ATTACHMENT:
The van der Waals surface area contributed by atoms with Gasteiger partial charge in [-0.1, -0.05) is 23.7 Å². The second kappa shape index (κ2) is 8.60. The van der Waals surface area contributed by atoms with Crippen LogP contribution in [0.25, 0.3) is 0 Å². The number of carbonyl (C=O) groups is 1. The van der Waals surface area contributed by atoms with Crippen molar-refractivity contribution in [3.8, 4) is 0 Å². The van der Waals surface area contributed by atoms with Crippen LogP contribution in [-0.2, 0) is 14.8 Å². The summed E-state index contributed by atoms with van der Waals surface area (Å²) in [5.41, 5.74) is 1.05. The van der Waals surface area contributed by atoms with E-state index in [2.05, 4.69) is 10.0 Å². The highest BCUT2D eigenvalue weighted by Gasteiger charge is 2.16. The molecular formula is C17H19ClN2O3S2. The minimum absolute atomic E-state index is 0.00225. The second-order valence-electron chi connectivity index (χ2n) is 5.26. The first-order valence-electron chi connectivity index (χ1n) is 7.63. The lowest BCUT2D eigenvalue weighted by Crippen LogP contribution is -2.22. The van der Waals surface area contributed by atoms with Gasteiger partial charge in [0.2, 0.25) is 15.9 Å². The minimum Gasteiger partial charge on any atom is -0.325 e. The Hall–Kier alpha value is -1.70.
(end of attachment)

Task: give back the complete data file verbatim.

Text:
The van der Waals surface area contributed by atoms with Gasteiger partial charge in [-0.1, -0.05) is 23.7 Å². The second kappa shape index (κ2) is 8.60. The van der Waals surface area contributed by atoms with Crippen LogP contribution in [0.25, 0.3) is 0 Å². The number of carbonyl (C=O) groups is 1. The van der Waals surface area contributed by atoms with Crippen molar-refractivity contribution in [3.8, 4) is 0 Å². The van der Waals surface area contributed by atoms with Crippen LogP contribution in [-0.2, 0) is 14.8 Å². The summed E-state index contributed by atoms with van der Waals surface area (Å²) in [5.41, 5.74) is 1.05. The van der Waals surface area contributed by atoms with E-state index in [2.05, 4.69) is 10.0 Å². The highest BCUT2D eigenvalue weighted by Gasteiger charge is 2.16. The molecular formula is C17H19ClN2O3S2. The minimum absolute atomic E-state index is 0.00225. The second-order valence-electron chi connectivity index (χ2n) is 5.26. The first-order valence-electron chi connectivity index (χ1n) is 7.63. The lowest BCUT2D eigenvalue weighted by Crippen LogP contribution is -2.22. The van der Waals surface area contributed by atoms with Gasteiger partial charge in [0.2, 0.25) is 15.9 Å². The minimum Gasteiger partial charge on any atom is -0.325 e. The Hall–Kier alpha value is -1.70.